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Marriott Marquis, Malibu City
Economic History Association
Political Economy in Historical Perspective
Friday, Jan. 3, 2020 12:30 PM - 2:15 PM (PDT)
- Chair: Michael Haupert, University of Wisconsin-La Crosse
Political Legacy of Dictatorial Development Policy: Evidence from South Korea
AbstractDid a nation-wide rural development program under a dictatorial regime have long-term political consequences? We investigate the political impacts of the cash transfers during the Park Chung-hee regime’s successful rural development policy in the 1970s in South Korea. For empirical analysis, we digitize novel micro- data on rural cash transfers from administrative records in the 1970s. We also construct township-level election outcome data ranging from the 1970s and up to 2010s. We show that rural towns that received more cash transfers in the 1970s voted more for the authoritarian incumbent party in the next legislative election. We also find that the effect did not spill over to an election held by the next dictator, Chun Doo-hwan after Park’s assassination in 1979. Lastly, we show that the dictator-specific political effect of an authoritarian developmental program persisted forty years later through the 2012 presidential election for Park Geun-hye, the daughter of Park Chung-hee.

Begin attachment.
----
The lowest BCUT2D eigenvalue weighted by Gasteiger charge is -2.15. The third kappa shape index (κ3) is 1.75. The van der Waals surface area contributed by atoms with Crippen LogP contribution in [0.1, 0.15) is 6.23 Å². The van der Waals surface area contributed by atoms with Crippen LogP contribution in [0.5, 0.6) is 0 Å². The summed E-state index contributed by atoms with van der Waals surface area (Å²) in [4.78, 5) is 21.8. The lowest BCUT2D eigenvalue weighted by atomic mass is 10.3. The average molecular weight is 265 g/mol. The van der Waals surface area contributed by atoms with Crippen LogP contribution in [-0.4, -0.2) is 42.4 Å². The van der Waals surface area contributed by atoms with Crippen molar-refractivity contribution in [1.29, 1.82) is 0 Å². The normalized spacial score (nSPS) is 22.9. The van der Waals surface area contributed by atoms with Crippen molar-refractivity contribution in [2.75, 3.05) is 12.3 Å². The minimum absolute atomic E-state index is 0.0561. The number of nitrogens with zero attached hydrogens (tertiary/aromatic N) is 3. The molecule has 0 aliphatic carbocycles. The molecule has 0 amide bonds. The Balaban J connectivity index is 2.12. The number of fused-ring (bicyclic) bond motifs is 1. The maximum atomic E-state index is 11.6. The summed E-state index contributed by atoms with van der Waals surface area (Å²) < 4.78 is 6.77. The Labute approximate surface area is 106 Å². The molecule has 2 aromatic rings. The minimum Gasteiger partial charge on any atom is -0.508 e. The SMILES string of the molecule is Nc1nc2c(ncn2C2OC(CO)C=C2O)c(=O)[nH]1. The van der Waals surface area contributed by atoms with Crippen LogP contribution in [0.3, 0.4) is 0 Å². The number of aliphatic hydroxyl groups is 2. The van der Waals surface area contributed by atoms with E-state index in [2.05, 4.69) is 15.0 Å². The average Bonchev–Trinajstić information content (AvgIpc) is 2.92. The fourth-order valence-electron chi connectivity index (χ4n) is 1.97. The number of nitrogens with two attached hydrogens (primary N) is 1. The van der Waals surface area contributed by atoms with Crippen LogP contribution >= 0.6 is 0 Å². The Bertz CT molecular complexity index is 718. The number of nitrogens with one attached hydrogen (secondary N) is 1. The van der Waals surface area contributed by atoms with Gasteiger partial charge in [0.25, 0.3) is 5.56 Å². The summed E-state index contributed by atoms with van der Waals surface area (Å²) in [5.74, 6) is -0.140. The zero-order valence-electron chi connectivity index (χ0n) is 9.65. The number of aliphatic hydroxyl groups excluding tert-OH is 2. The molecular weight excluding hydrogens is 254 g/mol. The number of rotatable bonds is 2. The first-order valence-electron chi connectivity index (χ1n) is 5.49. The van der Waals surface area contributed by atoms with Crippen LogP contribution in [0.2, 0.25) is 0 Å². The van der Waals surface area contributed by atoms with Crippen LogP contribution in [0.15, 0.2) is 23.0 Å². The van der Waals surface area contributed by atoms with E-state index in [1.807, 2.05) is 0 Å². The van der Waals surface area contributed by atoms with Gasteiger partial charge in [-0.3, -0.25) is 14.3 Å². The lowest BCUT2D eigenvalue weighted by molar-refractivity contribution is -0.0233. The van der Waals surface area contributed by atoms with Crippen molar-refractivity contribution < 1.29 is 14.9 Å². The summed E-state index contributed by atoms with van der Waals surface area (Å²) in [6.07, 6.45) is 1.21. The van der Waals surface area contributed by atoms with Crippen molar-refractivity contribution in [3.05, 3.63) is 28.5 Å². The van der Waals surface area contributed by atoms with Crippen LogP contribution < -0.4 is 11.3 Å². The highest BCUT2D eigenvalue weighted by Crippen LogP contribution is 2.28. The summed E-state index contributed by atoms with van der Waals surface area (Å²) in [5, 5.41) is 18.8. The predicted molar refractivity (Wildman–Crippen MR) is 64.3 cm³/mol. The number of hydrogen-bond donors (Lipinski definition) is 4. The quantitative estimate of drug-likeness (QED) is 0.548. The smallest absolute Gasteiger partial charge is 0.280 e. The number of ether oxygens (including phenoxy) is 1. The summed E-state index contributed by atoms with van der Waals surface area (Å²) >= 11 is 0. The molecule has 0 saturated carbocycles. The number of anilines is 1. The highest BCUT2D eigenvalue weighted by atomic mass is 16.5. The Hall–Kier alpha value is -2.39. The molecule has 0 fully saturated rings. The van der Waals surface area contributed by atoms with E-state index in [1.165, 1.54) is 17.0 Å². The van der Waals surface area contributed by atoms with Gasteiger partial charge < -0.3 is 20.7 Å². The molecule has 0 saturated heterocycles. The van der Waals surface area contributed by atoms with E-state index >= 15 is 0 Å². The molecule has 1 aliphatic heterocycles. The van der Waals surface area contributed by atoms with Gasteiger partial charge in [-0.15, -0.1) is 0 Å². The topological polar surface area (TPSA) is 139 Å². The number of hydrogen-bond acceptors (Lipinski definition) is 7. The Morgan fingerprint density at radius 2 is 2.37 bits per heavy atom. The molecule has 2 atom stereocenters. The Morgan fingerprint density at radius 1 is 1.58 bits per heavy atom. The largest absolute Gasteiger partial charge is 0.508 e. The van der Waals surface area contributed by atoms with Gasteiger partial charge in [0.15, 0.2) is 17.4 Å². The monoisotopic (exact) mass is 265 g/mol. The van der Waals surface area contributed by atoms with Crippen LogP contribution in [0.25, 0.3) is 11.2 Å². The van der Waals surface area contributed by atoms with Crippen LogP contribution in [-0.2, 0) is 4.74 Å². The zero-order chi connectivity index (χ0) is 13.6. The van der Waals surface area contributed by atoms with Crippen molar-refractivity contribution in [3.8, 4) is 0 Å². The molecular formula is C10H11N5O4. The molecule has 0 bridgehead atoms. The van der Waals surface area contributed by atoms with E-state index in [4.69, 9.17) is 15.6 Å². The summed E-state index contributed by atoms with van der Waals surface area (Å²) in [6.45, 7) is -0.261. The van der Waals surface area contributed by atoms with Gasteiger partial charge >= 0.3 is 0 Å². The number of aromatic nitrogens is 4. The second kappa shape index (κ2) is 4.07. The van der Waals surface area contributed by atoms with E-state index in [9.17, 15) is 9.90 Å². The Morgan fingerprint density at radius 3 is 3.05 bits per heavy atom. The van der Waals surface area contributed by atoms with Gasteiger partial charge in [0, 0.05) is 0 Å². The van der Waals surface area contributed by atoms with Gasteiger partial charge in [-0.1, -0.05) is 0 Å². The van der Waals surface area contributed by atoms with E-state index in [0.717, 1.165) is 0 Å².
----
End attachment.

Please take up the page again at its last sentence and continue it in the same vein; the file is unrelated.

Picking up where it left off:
The Value of Cronyism: Insider Trading in the Teapot Dome Affair
AbstractThe Teapot Dome affair received perhaps the most media coverage of any of the scandals surrounding the Harding administration of the early 1920s. The affair’s unraveling exposed the bribery of a government official by two oil industry moguls for the illegal leasing of federal naval oil lands. Using weekly stock price data and employing an event study framework, we evaluate the price effects of eight of the episode’s most crucial events on one of the implicated firms and several other firms leading the oil industry. We find that, in all but one case, private information of these eight developments was incorporated into stock prices in advance of news arrival to the public. Our results suggest that, preceding the regulation of insider trading via the passage of the Securities Exchange Act of 1934, American capital markets in the early 1920s held a relatively strong form of market efficiency.
Sumner La Croix,
University of Hawaii
Federal Reserve Bank of Chicago
Louisiana State University
- N4 - Government, War, Law, International Relations, and Regulation
- H1 - Structure and Scope of Government